Tuesday, December 25, 2007

Sermon, Christmas Eve

I was in the office today getting ready for the service and doing all of those little things that need to be done before a large service -- things like stuffing bulletins, creating four new #1's because we didn't have enough, cleaning the pews and organizing the books. Burning the incense. I enjoy being in here alone and getting ready. I enjoy the quiet. I enjoy (some would say I need) the time to get settled down so that I don't have to worry about last minute details.

I, like most of you, have done all I can. Advent is ended. The time of preparation is over. Christmas is upon us. Christmas is here whether we are ready or not. The weather helps. It's always good to have a white Christmas. But Christmas comes whether or not there is snow on the ground. And like the Grinch found out, it come without packages, boxes or bags. Christmas comes every year, whether we are ready or not.

Christmas comes all over the world; and regardless of how it's celebrated, it does come. It's celebrated in grand cathedrals and in small congregations. It is celebrated in large families and small. It is celebrated by people who are in church every Sunday of the year. It is celebrated by people who only attend services twice a year. It is celebrated by people who don't even attend church at all. In fact, Christmas is one of the three major holidays of the year, the other two being Thanksgiving and Super Bowl Sunday.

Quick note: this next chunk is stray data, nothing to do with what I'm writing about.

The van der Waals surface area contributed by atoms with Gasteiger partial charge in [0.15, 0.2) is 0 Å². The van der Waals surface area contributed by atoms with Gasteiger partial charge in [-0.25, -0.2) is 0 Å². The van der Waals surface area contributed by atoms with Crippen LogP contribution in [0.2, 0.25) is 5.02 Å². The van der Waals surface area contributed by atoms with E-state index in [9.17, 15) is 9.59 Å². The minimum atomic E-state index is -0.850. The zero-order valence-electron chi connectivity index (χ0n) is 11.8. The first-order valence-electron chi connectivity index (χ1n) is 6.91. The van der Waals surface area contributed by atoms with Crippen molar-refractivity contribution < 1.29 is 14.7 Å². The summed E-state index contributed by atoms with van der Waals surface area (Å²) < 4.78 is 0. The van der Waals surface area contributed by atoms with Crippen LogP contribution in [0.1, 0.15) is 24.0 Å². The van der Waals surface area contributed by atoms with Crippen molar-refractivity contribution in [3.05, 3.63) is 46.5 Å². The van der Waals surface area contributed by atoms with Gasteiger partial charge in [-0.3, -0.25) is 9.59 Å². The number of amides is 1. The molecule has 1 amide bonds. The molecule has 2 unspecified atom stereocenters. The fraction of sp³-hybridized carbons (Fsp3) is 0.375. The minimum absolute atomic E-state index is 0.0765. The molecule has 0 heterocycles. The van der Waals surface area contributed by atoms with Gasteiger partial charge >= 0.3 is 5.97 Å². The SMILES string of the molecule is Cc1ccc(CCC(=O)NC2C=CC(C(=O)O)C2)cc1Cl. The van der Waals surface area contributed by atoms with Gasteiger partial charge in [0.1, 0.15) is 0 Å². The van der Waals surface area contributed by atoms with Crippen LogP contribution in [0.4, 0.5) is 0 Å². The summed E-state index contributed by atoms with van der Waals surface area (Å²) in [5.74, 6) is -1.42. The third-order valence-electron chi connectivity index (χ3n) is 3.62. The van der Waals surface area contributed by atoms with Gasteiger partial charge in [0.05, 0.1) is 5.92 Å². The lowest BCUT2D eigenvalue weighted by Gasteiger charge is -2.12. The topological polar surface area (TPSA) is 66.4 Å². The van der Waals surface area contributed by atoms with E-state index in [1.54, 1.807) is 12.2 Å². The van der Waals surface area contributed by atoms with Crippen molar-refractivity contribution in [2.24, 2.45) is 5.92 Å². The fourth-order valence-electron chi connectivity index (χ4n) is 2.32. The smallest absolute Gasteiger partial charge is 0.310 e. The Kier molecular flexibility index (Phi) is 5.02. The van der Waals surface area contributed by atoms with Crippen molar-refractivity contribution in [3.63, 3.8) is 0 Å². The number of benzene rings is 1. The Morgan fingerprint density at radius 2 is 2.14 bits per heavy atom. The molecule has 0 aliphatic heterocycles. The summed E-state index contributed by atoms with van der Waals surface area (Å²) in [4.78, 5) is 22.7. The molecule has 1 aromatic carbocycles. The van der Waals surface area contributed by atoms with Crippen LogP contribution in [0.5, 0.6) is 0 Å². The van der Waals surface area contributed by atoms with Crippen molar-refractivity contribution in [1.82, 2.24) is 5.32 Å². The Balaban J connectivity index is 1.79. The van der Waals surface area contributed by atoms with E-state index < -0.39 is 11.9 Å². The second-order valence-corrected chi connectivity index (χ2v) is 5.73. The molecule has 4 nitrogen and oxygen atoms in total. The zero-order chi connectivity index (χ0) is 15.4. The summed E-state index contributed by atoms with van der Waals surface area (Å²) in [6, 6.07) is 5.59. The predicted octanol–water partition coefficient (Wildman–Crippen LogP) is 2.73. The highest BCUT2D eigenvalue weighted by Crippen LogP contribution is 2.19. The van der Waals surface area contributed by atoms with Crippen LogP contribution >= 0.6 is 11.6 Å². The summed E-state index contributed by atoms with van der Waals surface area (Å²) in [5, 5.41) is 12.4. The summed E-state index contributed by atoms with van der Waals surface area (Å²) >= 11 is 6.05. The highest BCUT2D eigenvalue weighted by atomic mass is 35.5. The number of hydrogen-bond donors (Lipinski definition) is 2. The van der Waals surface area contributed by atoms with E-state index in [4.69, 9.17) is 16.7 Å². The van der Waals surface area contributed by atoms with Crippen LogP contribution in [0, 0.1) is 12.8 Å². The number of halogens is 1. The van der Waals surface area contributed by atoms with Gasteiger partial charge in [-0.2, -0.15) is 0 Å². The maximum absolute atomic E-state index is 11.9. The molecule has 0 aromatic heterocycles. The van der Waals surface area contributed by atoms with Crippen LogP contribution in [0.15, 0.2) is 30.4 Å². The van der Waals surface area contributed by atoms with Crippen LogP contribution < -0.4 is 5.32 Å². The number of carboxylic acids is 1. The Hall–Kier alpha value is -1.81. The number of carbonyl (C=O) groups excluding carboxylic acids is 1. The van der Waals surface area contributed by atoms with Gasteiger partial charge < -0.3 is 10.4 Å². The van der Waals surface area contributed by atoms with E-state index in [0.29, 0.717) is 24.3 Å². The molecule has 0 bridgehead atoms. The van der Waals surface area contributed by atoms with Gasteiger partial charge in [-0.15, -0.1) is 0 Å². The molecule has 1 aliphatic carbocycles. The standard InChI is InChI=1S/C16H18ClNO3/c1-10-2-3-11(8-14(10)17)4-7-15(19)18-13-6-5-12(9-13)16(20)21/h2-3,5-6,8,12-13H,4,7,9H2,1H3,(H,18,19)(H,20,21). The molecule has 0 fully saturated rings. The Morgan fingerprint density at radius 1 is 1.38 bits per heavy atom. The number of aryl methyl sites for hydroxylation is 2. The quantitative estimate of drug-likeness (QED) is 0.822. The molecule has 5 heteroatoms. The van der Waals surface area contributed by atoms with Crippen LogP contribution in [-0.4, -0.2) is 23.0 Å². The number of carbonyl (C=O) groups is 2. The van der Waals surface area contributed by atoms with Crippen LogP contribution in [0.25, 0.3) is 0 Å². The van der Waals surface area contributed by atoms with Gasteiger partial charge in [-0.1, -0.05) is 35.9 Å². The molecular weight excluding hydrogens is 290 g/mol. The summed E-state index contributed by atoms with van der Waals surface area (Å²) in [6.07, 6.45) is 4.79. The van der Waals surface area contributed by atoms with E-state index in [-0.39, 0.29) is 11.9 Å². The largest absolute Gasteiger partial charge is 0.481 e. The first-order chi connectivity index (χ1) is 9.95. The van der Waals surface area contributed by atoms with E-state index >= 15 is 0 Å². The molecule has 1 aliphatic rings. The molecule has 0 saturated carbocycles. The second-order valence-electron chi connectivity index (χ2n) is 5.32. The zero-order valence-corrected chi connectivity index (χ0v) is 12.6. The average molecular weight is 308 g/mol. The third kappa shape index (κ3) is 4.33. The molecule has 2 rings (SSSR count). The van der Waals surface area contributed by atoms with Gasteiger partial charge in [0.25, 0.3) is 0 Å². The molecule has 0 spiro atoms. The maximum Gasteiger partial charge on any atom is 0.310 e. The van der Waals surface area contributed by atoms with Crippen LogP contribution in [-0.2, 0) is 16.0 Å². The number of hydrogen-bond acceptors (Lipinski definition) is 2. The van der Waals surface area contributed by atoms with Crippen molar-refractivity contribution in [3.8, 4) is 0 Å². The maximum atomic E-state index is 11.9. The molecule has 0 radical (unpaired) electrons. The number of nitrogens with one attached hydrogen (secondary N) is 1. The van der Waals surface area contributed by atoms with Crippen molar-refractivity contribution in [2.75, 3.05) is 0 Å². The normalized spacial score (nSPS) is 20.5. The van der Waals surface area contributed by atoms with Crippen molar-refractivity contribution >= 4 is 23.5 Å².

Apparently, though, Christmas is in danger of being eliminated. If you listen to the religious conservatives, there is an outright battle against Christmas. This "War on Christmas," so it is claimed, can be seen in the removal of nativity scenes from government buildings and grounds; has claimed schools as victims because there are no longer "Christmas Concerts"; can be seen in product advertisements that try to equate their product with holy approval; and is evident in those grate American cathedrals (malls) where acolytes of consumerism have been instructed to pass on "Happy Holidays" instead of Merry Christmas.

Sometimes I think religion in general, and religious people in particular, need to lighten up. I was surfing around the internet last week and came across a commercial from an electronics company in Australia, sort of like a Radio Shack for Down Under I'm guessing. The scene is obviously Mary, Joseph, and three Wise Men gathered around the baby Jesus in the manger. The three Wise Men present their gifts of gold, frankincense and myrrh. After a second or two, you see the baby throw the gifts out of the manger with a tag line of, "Give sumthin' betta."

Various churches and religous leaders have jumped all over this ad decrying it as everything from insensitive to heretical. The comment I saw most often was along the lines of, "We don't think it appropriate to show Jesus rejecting gifts. These were gifts fit for a king and to treat them as unworthy of his attention is inappoprite."

A couple of things here. First, nobody seemed to be decrying that the ad got the image wrong. Who ever said there were three Wise Men? And, according to Matthew's gospel, the Wise Men were never at the manger; they went to Jesus' house. So as far as imagery goes, it's all wrong.

Second, by claiming that the Baby King Jesus wouldn't toss gifts out of his manger seems to me to be denying Jesus' humanity. We claim and believe that Jesus is God incarnate; that means he was fully human and fully divine. I can't sate for certain, but I'm willing to bet that the infant Jesus would be more interested in empty boxes or one of the tassels from the Wise Men's robes than he would be in gold, frankincense or myrrh.